DEEP-ROOTED institutional and cultural problems undermine the UK Home Office’s performance and approach to crime, immigration, and asylum seekers – and are neglected by ministers at their peril, warns a new Institute for Government (IFG) report.
The report, Home truths: Cultural and institutional problems at the Home Office says that Suella Braverman is wrong to have watered down the Home Office’s commitment to reforms set out in Wendy Williams’ Windrush scandal lessons learned review.
The new IfG report calls on:
The home secretary to publicly re-commit to the Windrush reforms in full – five years on from the Windrush scandal – with a new departmental improvement plan, to mark June’s 75th anniversary of the Empire Windrush’s arrival in the UK.
Rishi Sunak to commission a long-term review of the government’s home affairs systems and services which identifies the best structure and governance through which to manage migration, integration, border, crime and security policy.
The new IfG paper assesses the Home Office’s size, budget and morale – with the Home Office’s staff engagement the second lowest of any core Whitehall department – and examines policy problems, from small boats to Windrush schemes. It also explores the cultural and institutional problems which repeatedly undermine the department’s performance.
The UK government is actively compounding the human suffering that intrinsically racist immigration laws inflict on people seeking asylum.
In fact, our participatory action research over the last 15 months about what is happening to the displaced people who have been placed in ‘contingency hotels’ simply reinforces our certainty that, from the government’s perspective, the more demonising and suffering inflicted on people seeking refuge here, the more the public hears about that suffering, and the more that government’s contractual cronies, such as Migrant Help, get away with not only doing nothing to stop it but actually heaping injury on top, the better.
It is essential, in fact, that the demonising – and coverage of it – continues.
Exclusive: ministers plan to exempt asylum seekers’ landlords from rules including minimum room sizes
Ministers are removing basic housing protections from asylum seekers under new rules designed to move tens of thousands out of hotels and into the private rented sector.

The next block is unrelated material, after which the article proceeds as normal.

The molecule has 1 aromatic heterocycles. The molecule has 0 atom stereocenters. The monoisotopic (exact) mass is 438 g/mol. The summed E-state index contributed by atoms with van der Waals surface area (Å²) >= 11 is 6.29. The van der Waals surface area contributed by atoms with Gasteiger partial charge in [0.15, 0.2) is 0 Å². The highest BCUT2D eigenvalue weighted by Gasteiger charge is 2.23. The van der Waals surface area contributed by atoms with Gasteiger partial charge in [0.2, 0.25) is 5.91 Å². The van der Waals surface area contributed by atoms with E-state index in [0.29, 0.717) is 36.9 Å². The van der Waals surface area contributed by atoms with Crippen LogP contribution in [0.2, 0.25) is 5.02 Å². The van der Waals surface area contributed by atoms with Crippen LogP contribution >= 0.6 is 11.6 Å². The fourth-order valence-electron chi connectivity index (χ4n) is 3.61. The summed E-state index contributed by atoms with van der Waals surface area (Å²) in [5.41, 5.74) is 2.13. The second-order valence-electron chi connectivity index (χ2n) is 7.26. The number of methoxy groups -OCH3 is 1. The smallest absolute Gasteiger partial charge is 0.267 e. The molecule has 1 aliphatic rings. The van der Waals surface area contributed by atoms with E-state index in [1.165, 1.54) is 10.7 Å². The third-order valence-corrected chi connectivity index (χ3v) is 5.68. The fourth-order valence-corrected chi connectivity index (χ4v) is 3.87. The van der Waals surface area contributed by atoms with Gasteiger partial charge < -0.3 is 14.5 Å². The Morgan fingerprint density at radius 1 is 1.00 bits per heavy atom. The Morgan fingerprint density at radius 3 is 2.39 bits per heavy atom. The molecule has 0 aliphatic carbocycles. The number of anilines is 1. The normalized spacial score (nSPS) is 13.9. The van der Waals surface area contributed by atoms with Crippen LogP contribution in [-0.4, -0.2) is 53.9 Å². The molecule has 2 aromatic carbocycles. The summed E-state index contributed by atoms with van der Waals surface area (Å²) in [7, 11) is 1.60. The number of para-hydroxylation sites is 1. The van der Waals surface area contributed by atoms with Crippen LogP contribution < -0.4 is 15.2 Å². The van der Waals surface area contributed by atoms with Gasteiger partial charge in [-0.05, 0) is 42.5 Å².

The changes would exempt landlords from regulations governing everything from electrical safety to minimum room sizes, leading campaigners to warn that the government is preparing to cram people into small spaces in an effort to alleviate the crisis in asylum seeker accommodation.
Motion text: That this House believes the proposals in the Illegal Migration Bill contravene international law, including the Refugee Convention, the European Convention on Human Rights, the European Convention on Action Against Trafficking and the Convention on the Rights of the Child; considers that the Bill will effectively close the UK’s asylum system and undermine the ability of trafficking victims to access protection; regrets the rushed timetable for the Bill’s passage through the House, including the lack of a bill committee, and the short committee stage; regrets the failure of the Government to allow proper scrutiny of its policies, including by failing to publish its impact assessment; notes that there was no mention of any proposals resembling those found in the Bill in the general election manifesto of any party represented in the House; and in light of the grave consequences of the Bill and the failure of scrutiny by this House, calls on Members of the House of Lords to vote against the Bill.
This post follows on from the initial post which became very long, but can be found here Here we update the post with reports of atrocities around the army camp accommodation and hotels, and other Home Office plans to accommodate people in new sites.
an in-depth report of the experiences of men held in quasi-detention at Napier Barracks DOWNLOAD THE REPORT
The Jesuit Refugee Service UK (JRS UK)’s report ‘Napier Barracks: the inhumane reality’ shines a light onto the experiences of people placed in the asylum camp at the disused Napier Barracks in Kent.
JRS UK ran an outreach service to Napier for two years from October 2020. What we saw on the ground was deeply troubling: the site was bleak and rundown, the setting was securitised, the accommodation was crowded. This all took a serious toll on mental health. The report draws from the accounts of 17 forcibly displaced people supported by JRS UK held in Napier Barracks between July and November 2022.